Abzû review: Therapeutic and beautiful

The game that requires actual cod skills.

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There was always an under-the-sea vibe running through Journey, the breakout indie hit of the last generation. A number of times you'd be asked to ride seaweed-esque ribbon streams into air which had the heft and lift of H20. And offering flying “cloth-dolphins” their freedom seemed to give our protagonist a sense of porpoise. Basically, we've often drunkenly argued that Journey was one first-world-problems-having-half-fish short of being The Little Mermaid.

Abzû wears its cloth-monk influences on its sleeve and plonks you into an actual ocean. Like its distant spiritual ancestor, you're offered zero explanations as to why you're gliding with the tide, and the skillset you have to interact with this world is just as spartan. The constant holding of R2 will allow you to swim, a tap of X every few seconds gives you a little boost, L2 molluscs you onto the side of larger fish for a free ride, and Square is a means of activating things with a little echolocation mechanic. Sounds boring. Totally isn't.

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Bobbing along, on the bottom of the beautiful briny sea, is downright therapeutic. There's a lush, hidden world of kaleidoscopic colour hidden beneath these waves, where ancient secrets lie forgotten and majestic creatures await. This is Marine-biologist’s Wet Dreams: The Video Game. Developer Giant Squid has the art director from Flower and Journey on board, and so we barely have the superlatives to convey just how beautiful this looks in motion. Abzû is a constantly shifting canvas that's divided into thematic zones, including caverns, deep oceanic areas, and ancient ruins that aren't as abandoned as they first appear.


To explain anything beyond that is spoil the little twists in what is already a painfully short experience. Yes, there's a bit of tension in there, some sadness, and then a euphoric sense of coming full circle, but Abzû doesn't manage to zero in on our emotions as expertly as Journey did. Also, we took a fairly meandering approach to finishing this game – half-arsedly drifting off here and there to snoop for collectibles or special "meditation" spots that lets you analyse the sea life AI – and even we managed to hit the end credits in two hours, plus change.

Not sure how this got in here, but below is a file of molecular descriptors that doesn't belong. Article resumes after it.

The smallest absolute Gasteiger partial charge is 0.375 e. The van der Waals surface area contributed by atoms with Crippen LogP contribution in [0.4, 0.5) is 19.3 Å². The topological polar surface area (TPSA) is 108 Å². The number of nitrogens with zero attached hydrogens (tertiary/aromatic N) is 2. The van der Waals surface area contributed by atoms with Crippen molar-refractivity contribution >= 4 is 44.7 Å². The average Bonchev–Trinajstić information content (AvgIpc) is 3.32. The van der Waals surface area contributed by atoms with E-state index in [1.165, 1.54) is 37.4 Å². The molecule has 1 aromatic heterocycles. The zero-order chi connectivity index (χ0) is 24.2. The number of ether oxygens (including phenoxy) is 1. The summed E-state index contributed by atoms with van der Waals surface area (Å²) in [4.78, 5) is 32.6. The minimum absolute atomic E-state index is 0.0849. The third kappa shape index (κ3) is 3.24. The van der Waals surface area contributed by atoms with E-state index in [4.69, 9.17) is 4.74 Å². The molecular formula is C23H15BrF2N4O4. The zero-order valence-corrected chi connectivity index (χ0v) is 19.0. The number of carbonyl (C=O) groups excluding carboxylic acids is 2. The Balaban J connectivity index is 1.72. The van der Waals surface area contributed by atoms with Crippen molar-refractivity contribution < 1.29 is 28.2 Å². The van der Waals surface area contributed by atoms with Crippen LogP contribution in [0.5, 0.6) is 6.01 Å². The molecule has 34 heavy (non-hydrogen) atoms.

The high water mark of Journey has not been beaten.

We should also mention that the soundtrack, a key component of Journey's appeal, isn't as impressive as the art licking your eyeballs. Composer Austin Wintory delivers an adequate score (that would still put many big budget titles to shame) but the game’s truncated runtime doesn’t give it the space it needs to gain momentum. The high water mark of Journey has not been beaten.


On a typical first time playthrough, you will likely discover only a small percentage of the secrets hidden in the game. The environments are built to reward players who poke about, venture off the beaten path, and spend time exploring and revisiting. If you have the Saint patience to do so, there are more clues that flesh out the history of the game’s world and the diver’s identity, secret fish species, and collectables that lead to a cool reward for completionists. That said, the lack of any real lethal danger to your diver means everything can be ticked off quite easily.

Length becomes the issue that sinks Abzû

Ultimately, length becomes the issue that sinks Abzû. Journey felt like it had twice the replayability, thanks to that magical and anonymous co-op system with its unique, emergent gameplay possibilities. Its absence here makes us salty. Clearly this is a production that's awash with talent from Thatgamecompany, but something special became snagged and lost during the team transition. What's left is a facsimile without key features that doesn't represent a new wave of indie greatness.

We reviewed Abzû on PlayStation 4 with a copy provided by the publisher.

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